In California, a plaintiff alleging retaliation can survive summary judgment, or prevail at trial, simply by showing that her protected activity was a “substantial motivating factor” in her adverse employment action. But, does that same, relaxed standard apply to cases under Title VII?
That was the question addressed in University of Texas Southwestern Medical Center v. Nassar, which the Supreme Court decisively answered, “No.”
Dr. Naiel Nassar, a physician and faculty member of Middle Eastern descent, alleged that the University of Texas Southwestern Medical Center retaliated against him for complaining that his supervisor harassed him on the basis of his national origin. The lower court instructed the jury that retaliation claims, like discrimination claims, require only a showing that retaliation was a motivating factor, rather than the “but-for” cause, of his adverse employment action. The jury returned a verdict for Dr. Nassar, the Fifth Circuit affirmed, and the Supreme Court reversed.
The Court clarified that a plaintiff alleging retaliation under Title VII must show that his or her complaint of harassment or discrimination was the “but for” cause of an adverse employment action. This means that a plaintiff must convince a jury that he or she would not have suffered the adverse employment action if he or she had not complained. This is in line with the Court’s decision in Gross v. FBL Financial Services, Inc., which settled a plaintiff’s burden to prove age discrimination/retaliation claims under the ADEA.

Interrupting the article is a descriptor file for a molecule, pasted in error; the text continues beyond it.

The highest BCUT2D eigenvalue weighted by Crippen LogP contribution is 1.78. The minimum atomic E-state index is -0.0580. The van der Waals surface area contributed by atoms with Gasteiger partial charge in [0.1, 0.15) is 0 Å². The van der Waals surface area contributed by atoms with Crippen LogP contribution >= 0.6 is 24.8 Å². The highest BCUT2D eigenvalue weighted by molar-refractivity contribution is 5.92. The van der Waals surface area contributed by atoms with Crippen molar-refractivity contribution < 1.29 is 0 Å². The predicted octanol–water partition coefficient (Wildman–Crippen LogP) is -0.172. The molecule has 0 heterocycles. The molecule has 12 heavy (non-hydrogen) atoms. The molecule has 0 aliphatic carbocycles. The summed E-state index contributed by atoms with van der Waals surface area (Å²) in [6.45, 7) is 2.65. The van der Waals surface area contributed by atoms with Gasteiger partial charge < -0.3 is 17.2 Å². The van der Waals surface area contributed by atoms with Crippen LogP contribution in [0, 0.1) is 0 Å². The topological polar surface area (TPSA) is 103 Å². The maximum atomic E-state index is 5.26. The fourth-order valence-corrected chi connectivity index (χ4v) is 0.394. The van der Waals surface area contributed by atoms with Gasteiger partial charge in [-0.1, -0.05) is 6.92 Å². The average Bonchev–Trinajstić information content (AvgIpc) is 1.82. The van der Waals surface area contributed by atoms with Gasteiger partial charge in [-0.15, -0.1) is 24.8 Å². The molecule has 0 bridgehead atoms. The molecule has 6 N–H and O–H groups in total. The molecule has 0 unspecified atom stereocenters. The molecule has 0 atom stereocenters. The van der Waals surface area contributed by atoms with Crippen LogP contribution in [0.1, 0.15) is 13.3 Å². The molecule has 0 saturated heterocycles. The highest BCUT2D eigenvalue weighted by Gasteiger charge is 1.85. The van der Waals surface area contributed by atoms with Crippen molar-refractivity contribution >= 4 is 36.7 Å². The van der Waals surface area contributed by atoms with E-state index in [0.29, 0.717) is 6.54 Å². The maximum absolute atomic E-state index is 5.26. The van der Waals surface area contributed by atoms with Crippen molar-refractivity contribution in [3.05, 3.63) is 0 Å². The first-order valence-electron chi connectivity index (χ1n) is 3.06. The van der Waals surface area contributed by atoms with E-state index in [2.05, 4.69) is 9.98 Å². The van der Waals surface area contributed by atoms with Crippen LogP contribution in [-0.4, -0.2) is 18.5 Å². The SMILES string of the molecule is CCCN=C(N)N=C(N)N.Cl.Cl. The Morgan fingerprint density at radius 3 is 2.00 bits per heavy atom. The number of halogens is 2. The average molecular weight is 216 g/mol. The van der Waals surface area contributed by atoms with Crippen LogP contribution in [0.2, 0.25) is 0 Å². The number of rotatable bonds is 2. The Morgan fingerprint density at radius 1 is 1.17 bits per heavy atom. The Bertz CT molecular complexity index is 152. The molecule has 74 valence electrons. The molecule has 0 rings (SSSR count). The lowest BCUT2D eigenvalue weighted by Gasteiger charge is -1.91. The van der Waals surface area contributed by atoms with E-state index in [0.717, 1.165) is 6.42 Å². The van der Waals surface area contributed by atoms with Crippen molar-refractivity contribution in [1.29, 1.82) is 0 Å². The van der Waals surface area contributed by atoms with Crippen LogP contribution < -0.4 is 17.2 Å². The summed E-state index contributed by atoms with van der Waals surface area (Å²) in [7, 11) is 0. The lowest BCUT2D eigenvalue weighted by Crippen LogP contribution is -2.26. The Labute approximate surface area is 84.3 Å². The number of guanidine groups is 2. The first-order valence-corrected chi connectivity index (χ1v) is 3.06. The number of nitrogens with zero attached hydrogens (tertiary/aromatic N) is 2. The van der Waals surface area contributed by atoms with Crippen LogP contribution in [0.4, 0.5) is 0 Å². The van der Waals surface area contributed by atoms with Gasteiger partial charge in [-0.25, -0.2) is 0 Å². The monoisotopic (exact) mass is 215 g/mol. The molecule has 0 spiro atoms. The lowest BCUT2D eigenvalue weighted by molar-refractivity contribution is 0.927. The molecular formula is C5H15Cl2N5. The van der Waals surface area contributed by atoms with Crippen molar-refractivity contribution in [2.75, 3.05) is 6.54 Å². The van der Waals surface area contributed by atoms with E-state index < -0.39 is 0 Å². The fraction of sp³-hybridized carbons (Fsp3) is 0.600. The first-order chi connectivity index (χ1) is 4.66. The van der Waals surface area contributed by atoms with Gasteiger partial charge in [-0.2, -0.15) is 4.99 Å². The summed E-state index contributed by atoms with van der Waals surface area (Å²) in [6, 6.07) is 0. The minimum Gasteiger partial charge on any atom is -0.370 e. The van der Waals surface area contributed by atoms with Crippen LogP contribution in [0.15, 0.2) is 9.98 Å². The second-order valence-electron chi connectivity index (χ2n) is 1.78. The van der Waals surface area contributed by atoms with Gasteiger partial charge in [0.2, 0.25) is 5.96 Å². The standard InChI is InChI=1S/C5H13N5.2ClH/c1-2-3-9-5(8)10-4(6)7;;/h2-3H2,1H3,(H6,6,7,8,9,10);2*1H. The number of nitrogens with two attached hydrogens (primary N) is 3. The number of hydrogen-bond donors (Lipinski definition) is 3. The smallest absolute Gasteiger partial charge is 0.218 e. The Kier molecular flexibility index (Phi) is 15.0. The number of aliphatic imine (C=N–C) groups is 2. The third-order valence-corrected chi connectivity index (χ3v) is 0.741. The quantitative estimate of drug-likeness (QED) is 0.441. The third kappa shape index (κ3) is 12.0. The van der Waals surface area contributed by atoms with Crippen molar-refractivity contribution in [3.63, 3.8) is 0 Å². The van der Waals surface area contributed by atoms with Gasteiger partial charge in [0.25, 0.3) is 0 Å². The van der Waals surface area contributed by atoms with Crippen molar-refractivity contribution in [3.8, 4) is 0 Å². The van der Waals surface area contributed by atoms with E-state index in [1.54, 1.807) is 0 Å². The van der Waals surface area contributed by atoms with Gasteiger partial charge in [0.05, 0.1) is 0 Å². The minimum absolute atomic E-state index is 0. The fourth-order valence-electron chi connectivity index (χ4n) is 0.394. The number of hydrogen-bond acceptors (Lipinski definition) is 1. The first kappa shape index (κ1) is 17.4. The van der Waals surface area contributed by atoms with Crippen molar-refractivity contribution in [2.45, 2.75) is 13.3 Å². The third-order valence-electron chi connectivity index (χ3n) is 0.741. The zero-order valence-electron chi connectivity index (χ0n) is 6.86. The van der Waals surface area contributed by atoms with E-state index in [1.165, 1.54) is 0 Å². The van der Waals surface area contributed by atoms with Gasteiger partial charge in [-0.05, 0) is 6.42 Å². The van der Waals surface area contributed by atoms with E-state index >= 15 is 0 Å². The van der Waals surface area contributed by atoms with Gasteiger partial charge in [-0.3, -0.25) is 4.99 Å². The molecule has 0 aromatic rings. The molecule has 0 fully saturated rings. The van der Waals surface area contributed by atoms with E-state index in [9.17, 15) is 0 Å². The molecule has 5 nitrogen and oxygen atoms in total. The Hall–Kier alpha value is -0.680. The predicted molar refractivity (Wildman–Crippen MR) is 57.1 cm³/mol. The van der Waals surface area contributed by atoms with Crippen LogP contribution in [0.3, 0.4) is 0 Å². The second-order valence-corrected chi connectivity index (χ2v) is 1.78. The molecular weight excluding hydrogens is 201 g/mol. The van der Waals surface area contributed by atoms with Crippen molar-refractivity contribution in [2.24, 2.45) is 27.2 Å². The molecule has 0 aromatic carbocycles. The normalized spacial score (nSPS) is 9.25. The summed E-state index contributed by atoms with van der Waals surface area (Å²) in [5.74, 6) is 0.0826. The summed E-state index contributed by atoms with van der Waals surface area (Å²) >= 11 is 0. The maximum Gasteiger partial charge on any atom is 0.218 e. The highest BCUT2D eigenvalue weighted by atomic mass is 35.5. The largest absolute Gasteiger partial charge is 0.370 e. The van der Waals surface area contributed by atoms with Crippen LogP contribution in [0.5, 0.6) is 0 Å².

With retaliation suits multiplying in frequency (they have nearly doubled in frequency since 1997), the Court’s decision strikes a balance between protecting employees’ rights and employers from frivolous claims. As the Court noted, allowing a “lessened causation standard” for retaliation claims would “make it far more difficult to dismiss dubious claims at the summary judgment stage.” Slip Op. at 18. It is important to note that the “lessened causation standard” remains in effect in Title VII discrimination claims and under all discrimination and harassment claims under California’s Fair Employment and Housing Act. Nevertheless, because a plaintiff cannot simply show that his or her protected activity was a motivating factor in the adverse employment action, the plaintiff will have to put in some work to survive summary judgment on his or her retaliation claim. More importantly, this decision will hopefully lead to clearer jury instructions and less jury confusion on the plaintiff’s burden of proof.